You can also nest Parallel gateway constructs inside one another.Nested parallel gateways . Figure 8 . as shown below.

and so on. you will find: • • • The Three Types of Failure Mechanisms for Designing Around Exceptions Compensations vs. or an offline . Exception Handlers The Three Types of Failure There three types of failure that can affect process execution: • Technical failure These are events outside the context of the process execution itself that cause the process to become unavailable. In this overview. It explains the types of failure that can occur. Examples would include a downed network. • Transient exceptions These are temporary situations that may resolve themselves over time. such technical failures cannot be handled. and compensations. In this Section: • • • • Overview Creating Transactions Working with Exception Handlers Designing Compensations Overview This overview introduces the basic concepts that enable you to design around failures and exceptions. CPU errors.Working with Failure and Exceptions This section shows you how to design around potential failures and exceptions using transactions. and provides illustrative use cases. and typically result in interrupting the process execution (until the failure is addressed externally). exception handlers. By their nature. Examples of technical failures include disk malfunction. an unavailable Web service. mechanisms for dealing with failure and exceptions.

In the event of transient. Transactions group a sequence of tasks into an indivisible unit in which either ALL tasks execute or NONE execute. If the retries are unsuccessful. • Business exceptions Business exceptions are typically data-related: the account number may not be recognized or there or insufficient funds for the intended transactions. as described in Working with Sub-Processes. All three mechanisms are further described below. If a task within a transaction fails. see Creating Transactions. Mechanisms for Designing Around Exceptions There are three mechanisms for designing around transient and business exceptions: • • • Transactions Exception Handlers Compensations These three mechanisms work together to prevent processes from failing by grouping activities into a common all-or-nothing dependency.Sub-process as transaction . sub-processes are used to join the transaction activities together.database. NOTE: Transactionality limits the interaction of tasks in the transaction to XA-compliant participants. then retry the action for specified number of times. never occurred. so this is for future reference only. and then the process can be resumed manually once the problem has been addressed. the process will rollback any activities as necessary. Transactions NOTE: Transactions are not fully functional in the current version. In a process diagram. Figure 1 . meaning that the actions are not committed and in effect. the process is then suspended (but not terminated). and triggering compensatory actions to undo completed transactions. In this case process will be suspended after a number of failed attempts. For more information. providing alternative flows when exceptions occur. such as databases and JMS services. all preceding tasks that have already executed are automatically rolled back.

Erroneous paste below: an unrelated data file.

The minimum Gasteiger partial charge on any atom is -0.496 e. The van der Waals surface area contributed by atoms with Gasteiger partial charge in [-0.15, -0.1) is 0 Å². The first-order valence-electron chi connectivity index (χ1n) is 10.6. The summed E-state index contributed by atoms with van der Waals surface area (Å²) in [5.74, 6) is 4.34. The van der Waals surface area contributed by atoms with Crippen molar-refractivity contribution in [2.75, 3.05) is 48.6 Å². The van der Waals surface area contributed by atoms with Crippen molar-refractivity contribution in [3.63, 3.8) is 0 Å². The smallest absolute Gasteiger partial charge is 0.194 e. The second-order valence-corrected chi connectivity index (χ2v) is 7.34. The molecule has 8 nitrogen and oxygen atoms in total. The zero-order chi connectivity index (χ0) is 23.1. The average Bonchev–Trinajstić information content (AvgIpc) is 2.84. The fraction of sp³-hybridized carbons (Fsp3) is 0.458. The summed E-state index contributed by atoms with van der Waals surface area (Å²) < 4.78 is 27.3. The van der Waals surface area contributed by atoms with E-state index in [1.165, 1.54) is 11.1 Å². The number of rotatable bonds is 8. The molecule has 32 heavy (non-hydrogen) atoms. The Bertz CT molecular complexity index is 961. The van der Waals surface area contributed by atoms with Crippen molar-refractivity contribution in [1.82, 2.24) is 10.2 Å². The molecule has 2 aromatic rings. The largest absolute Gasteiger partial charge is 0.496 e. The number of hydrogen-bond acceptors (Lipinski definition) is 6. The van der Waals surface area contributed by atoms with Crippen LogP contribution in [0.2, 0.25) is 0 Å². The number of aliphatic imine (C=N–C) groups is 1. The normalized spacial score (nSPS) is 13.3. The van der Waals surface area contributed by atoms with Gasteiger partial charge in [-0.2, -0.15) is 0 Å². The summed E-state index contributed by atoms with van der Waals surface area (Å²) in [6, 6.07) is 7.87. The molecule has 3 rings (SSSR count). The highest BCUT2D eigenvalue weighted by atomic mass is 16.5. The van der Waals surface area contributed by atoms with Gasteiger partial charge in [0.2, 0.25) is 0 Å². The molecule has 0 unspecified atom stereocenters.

the handler may simply notify the user of the encountered condition and terminate the process. For example. Figure 2 . For example. exception handlers are designed by attaching an Error event to the sub-process and connecting it to the activity (or sequence of activities) that handles the error. Exception Handlers.Exception Handlers Exception handlers redirect the process flow when an exception is detected.Exception handler for a sub-process . an appropriate exception may be raised and an alterative flow is followed. For more information. As a result. a task may attempt to debit an account but the account lacks sufficient funds. see Compensations vs. NOTE: Using an exception handler precludes compensations for previously completed tasks. In a process diagram.